“Don’t they celebrate Halloween?” These days, it’s becoming more popular to celebrate with trick or treating, American-style, but in the mid-1600s, Oliver Cromwell’s puritanical rule abolished All Hallow’s Eve and many other traditional celebrations and feasts that he associated with pagan ways. Many of the traditions such as the bonfire on November 1st was simply shifted to November 5th and stayed there. Despite the fascination of the occult, paranormal and gothic romances, the people of the extended Regency period, which gave birth to some of our most familiar Halloween icons: Frankenstein and the headless horsemen, would have been more familiar with bonfires celebrating Guy Fawkes Night and burning a “Guy”.

Guy, guy, guy
Poke him in the eye,
Put him on the bonfire,
And there let him die

“A guy? A real one?” No, not a real person! Sort of like a scarecrow dressed up to look like Guy Fawkes. Kids would make these, and in the weeks leading up to Bonfire Night, they’d sit out with them by the side of the street begging, “A penny for the Guy?” so they could defray their expenses in making this annual effigy. The practice eventually evolved into asking for money to be spent on fireworks, but modern sensibilities worry that the money will be misspent on more dangerous things and sales of fireworks to children have been limited.

So, I’m not sure I explained it well for my daughter, but she did get a taste of a different culture than the one she’s used to and I’ve been thinking about ways to incorporate it into a plot. But then I wonder if I could do it justice, not having experienced the tradition firsthand. Some day, maybe.

Weekly Photo 13/52 for 2013

 Photography  Comments Off on Weekly Photo 13/52 for 2013
Apr 022013

Weekly Photo 13/52 for 2013: Easter 2013 by Kristen Koster on FlickrI missed posting Sunday’s weekly photo, but I did take pictures last week! I didn’t like the way most of the ones of the white flowers came out, too over-exposed. I’ll have to find a better time of day for those. I’m still not happy with my candid shots of people.

Anyway, I hope everyone that celebrates had a great Easter Weekend. If you don’t celebrate, then I hope your weekend was fantastic too!

I couldn’t decide which Easter bunny I liked better, so you get both! The dog definitely found the “SPROING” noise that the ears made when squeezed on that red dot very interesting. That’s why she’s jumping up to grab the ears from off my daughter’s head. Olivia did sit still to pose with them for a bit, but only if someone sat with her to distract her from trying to paw that thing off her head.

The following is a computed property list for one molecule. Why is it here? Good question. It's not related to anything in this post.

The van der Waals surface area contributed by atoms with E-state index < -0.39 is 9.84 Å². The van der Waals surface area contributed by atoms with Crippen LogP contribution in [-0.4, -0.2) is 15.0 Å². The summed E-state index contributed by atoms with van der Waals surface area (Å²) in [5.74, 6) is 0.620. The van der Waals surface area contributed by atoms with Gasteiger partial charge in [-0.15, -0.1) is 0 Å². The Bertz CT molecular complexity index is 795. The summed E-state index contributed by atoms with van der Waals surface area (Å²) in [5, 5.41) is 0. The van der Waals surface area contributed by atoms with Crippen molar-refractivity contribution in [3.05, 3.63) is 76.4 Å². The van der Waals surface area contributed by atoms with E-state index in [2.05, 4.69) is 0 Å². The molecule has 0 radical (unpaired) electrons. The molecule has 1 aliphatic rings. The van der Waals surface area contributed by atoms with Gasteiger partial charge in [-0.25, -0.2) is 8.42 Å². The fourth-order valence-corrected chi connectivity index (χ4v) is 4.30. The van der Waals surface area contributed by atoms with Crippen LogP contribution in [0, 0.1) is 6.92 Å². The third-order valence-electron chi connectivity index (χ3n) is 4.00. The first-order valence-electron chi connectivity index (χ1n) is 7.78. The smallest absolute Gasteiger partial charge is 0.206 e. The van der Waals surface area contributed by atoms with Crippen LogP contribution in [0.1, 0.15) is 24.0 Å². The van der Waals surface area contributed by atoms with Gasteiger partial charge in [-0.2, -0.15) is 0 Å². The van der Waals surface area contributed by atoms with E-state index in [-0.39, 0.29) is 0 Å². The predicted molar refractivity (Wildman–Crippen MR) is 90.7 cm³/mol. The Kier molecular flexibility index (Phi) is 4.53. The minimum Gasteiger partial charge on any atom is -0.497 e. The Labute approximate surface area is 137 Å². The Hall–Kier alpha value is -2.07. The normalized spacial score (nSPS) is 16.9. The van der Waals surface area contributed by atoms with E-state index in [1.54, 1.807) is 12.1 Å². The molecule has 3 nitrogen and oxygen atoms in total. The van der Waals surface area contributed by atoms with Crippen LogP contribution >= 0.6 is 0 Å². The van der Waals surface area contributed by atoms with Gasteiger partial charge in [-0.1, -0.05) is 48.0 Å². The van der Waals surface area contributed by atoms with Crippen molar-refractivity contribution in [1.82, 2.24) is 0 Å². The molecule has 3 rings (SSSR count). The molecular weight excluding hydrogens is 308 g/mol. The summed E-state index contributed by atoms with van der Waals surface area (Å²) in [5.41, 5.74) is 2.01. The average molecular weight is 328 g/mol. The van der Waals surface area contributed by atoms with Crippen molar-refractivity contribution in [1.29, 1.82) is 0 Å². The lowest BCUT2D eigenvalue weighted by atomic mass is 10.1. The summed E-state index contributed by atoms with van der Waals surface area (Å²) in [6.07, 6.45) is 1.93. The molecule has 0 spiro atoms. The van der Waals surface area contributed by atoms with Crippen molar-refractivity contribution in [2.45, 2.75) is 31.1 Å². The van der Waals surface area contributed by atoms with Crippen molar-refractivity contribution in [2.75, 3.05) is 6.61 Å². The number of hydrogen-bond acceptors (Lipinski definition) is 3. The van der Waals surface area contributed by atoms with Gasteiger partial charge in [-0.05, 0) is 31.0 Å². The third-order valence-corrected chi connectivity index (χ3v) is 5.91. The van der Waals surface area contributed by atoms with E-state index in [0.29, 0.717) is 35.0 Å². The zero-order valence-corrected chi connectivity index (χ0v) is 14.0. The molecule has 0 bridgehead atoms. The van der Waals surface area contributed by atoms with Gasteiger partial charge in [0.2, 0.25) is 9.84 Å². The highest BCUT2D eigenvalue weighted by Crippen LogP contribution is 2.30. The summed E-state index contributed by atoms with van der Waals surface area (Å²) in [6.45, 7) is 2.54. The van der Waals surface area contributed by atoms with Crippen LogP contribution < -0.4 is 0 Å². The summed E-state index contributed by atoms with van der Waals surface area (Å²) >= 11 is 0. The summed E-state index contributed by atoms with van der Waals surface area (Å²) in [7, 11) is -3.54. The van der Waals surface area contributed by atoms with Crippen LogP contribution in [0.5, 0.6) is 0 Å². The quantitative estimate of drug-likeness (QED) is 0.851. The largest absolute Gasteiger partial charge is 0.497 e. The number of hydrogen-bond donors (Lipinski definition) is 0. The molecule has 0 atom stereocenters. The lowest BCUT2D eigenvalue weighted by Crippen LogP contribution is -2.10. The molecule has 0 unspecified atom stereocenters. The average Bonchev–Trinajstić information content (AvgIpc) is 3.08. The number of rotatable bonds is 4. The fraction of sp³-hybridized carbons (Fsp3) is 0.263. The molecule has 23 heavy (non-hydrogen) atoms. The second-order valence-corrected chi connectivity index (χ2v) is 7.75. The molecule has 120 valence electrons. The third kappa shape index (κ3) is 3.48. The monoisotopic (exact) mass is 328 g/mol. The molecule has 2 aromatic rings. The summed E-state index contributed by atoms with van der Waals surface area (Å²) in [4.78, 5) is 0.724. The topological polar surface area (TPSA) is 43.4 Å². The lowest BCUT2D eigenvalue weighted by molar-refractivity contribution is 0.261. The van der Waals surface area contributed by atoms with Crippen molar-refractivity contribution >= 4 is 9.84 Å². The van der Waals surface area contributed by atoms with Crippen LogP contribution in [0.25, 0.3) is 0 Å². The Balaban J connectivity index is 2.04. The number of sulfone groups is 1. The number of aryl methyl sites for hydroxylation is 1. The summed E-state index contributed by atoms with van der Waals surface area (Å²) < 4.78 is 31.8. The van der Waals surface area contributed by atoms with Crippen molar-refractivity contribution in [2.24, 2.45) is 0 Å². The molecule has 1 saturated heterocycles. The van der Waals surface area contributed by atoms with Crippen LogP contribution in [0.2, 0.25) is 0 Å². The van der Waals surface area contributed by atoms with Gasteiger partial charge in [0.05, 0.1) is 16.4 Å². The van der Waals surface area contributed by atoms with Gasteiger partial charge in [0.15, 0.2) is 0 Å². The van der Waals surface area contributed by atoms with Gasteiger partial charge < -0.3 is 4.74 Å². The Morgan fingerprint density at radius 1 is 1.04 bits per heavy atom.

Settings: Sony A33-SLT • Oops, I don’t have this handy since I combined the two into one.

A Regency Round-Up on Valentine’s Day

 Regency Resource  Comments Off on A Regency Round-Up on Valentine’s Day
Feb 142012

Regency Valentine: Oldest mailed Valentine's card from 1790, now at British Postal Museum.

This handmade puzzle card is from 1790, now kept at the British Postal Museum, is not for sale. Text on face of the card reads:
“My dear the Heart which you behold,
Will break when you the same unfold,
Even so my heart with lovesick pain,
Sure wounded is and breaks in twain.”

There isn’t a lot of information available regarding how Valentine’s Day was celebrated in the early 19th Century. Most Regency Valentine’s cards (mostly handmade love letters) were considered ephemera and not held onto except in rare circumstances. You’ll notice I didn’t title this post as a primer, because I didn’t feel I could speak on the topic with much authority. I could have gone with the language of flowers for today’s topic, but many others have done that as well, and I didn’t feel it was limited to Valentine’s Day as it is now.

The commercialization of Valentine’s Day, as well as Christmas, can be laid at the feet of the Victorians. Industrialization was in full-swing and mass production of cards and trinkets was easier and cheaper than ever before. The Regency swains would have had to be much more resourceful, personal and creative to present their sweethearts with something memorable. Lucky, ladies! However, in the early 19th century, it wasn’t just the upper class that was sending notes and tokens of love and affection to their sweethearts, but something that was done across all classes.